On August 24, 1992 a Category 5 monster Hurricane Andrew devastated South Florida turning its full force on South Miami-Dade County. Bill and Sandy Zinn’s home in Homestead was completely destroyed, but the memories of Andrew live on.
Miami Herald photographers recall the stories behind their iconic images of Hurricane Andrew.
Surviving Hurricane Andrew was traumatic for most of those who lived through it, but especially for the children of Andrew who lost some of their innocence in the storm. In the months and years after the hurricane, some would run for cover in their homes when thunderstorms struck while others would have nightmares of another hurricane threatening South Florida.
While South Florida breathes a sigh of relief that no big storms have come near us this Atlantic Hurricane Season, many will also remember that 20-years ago this week Hurricane Andrew formed in the Atlantic and smashed into South Florida on August 24th causing billions in damage and dozens of deaths.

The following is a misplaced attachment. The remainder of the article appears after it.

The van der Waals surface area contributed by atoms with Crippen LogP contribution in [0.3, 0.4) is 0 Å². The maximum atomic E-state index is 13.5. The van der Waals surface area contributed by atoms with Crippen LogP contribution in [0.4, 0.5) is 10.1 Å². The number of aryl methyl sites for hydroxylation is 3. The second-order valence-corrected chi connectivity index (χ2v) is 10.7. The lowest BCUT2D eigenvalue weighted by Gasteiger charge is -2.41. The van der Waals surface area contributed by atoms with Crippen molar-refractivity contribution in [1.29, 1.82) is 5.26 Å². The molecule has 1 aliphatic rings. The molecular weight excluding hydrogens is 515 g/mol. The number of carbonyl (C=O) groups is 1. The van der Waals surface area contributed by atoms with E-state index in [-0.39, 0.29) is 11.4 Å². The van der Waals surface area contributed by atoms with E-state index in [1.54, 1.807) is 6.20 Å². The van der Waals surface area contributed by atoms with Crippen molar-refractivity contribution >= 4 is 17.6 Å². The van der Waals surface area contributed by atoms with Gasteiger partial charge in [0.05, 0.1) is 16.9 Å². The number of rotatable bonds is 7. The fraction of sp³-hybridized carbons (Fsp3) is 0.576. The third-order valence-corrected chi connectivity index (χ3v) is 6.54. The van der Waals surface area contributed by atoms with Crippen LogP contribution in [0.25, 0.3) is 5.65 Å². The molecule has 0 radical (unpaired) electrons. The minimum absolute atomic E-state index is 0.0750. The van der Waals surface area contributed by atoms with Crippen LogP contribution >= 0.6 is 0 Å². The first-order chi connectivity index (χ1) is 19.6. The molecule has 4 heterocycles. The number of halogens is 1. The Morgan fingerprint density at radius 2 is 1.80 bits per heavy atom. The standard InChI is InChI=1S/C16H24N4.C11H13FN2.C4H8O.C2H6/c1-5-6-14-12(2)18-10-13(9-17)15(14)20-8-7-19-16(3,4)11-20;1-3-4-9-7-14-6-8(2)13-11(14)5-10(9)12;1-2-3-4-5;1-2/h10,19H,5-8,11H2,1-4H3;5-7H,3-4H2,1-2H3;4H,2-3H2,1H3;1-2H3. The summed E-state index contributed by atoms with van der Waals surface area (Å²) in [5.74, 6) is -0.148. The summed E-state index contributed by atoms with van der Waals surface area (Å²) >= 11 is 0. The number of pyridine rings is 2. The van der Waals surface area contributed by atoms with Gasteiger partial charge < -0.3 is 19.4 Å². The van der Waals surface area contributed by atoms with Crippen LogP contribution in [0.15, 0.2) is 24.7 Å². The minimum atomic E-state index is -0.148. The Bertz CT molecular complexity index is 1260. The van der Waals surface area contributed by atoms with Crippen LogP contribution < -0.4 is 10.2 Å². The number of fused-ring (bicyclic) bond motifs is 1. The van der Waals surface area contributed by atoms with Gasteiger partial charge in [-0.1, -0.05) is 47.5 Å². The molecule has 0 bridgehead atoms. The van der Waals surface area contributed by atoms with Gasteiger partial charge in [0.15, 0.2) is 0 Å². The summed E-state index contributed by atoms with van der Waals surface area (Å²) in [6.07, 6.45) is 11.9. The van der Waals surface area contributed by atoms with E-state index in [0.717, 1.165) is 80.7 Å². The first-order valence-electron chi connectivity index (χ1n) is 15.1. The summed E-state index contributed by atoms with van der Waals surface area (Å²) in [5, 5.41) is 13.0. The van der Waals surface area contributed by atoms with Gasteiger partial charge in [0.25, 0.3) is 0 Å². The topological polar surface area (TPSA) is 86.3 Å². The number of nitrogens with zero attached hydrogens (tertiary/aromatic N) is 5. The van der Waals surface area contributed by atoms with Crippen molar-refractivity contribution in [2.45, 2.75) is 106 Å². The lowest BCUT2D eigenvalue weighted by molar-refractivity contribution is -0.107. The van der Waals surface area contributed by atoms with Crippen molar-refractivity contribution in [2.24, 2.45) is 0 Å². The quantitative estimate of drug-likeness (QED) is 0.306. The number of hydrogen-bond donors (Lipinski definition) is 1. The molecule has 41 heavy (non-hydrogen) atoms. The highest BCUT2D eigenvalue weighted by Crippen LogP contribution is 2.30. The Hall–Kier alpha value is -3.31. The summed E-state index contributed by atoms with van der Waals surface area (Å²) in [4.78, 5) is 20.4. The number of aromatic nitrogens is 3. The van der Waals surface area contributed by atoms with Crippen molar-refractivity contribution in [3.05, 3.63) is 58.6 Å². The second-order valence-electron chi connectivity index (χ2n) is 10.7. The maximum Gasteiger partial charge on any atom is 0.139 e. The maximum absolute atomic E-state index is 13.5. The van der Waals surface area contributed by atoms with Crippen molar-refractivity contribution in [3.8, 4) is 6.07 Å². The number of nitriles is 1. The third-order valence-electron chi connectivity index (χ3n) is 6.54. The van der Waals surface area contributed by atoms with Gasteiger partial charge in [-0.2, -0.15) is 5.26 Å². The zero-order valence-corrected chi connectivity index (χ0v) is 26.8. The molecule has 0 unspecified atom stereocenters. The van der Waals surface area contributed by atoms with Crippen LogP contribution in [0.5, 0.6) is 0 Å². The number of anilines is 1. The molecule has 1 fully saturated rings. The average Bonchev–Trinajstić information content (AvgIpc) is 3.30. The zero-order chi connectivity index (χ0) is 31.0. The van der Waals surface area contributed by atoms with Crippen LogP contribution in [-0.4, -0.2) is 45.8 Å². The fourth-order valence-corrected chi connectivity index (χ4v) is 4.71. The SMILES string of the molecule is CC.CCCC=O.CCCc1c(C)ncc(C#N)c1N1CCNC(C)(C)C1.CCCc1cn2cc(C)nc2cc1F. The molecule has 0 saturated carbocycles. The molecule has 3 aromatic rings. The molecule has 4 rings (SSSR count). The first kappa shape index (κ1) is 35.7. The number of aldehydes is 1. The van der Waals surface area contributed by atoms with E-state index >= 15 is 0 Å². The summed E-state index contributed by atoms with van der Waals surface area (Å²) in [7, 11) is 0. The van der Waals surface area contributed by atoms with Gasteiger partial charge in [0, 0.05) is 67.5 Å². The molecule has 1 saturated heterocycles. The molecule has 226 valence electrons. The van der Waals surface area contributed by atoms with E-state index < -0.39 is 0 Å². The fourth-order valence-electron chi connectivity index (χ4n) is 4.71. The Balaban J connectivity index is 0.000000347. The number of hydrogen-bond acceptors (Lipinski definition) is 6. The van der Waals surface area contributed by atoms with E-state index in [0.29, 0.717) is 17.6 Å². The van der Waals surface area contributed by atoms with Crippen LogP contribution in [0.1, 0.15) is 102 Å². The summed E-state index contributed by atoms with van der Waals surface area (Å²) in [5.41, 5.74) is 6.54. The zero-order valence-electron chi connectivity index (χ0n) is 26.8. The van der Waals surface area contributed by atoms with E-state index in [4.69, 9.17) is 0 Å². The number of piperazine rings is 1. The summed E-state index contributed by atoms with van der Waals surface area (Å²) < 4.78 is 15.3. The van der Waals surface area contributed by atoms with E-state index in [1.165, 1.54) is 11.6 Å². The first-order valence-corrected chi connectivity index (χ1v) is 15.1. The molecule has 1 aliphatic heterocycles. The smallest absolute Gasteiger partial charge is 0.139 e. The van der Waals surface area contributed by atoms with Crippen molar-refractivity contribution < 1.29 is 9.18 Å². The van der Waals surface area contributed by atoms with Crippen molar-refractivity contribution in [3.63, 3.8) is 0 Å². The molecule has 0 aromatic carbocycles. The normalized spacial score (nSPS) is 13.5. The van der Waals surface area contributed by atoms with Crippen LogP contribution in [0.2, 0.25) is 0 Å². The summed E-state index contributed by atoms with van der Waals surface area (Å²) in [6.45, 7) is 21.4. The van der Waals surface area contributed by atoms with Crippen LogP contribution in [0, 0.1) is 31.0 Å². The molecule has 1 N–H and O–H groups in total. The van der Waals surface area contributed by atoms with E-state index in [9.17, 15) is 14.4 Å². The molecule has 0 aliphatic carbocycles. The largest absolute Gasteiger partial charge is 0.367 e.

It may be hard to believe for some, but August 2012 marks 20 years since Hurricane Andrew stuck South Florida, changing the course of history in the area forever.
The City Commission of Miami-Dade County presented Neighbors 4 Neighbors with a special proclamation in honor of their upcoming 20th anniversary.
It may be hard to believe, but August will mark 20 years of Neighbors 4 Neighbors working to help those in need. N4N has decided to celebrate that milestone with what’s it’s calling a “Rocking Breakfast.”
The new director of the National Hurricane Center has barely found the keys to his office, but he’s already warning South Florida not to be complacent despite forecasts of what’s being called an ‘average’ hurricane season.
Here we go again. Check your battery, water and canned food supplies. The 2012 Atlantic Hurricane season is officially underway.
Hurricane forecasters have improved their ability to predict where a storm will go since the time Hurricane Andrew made a catastrophic landfall in South Florida two decades ago, however, the ability to predict how bad, or intense a storm will be still eludes them.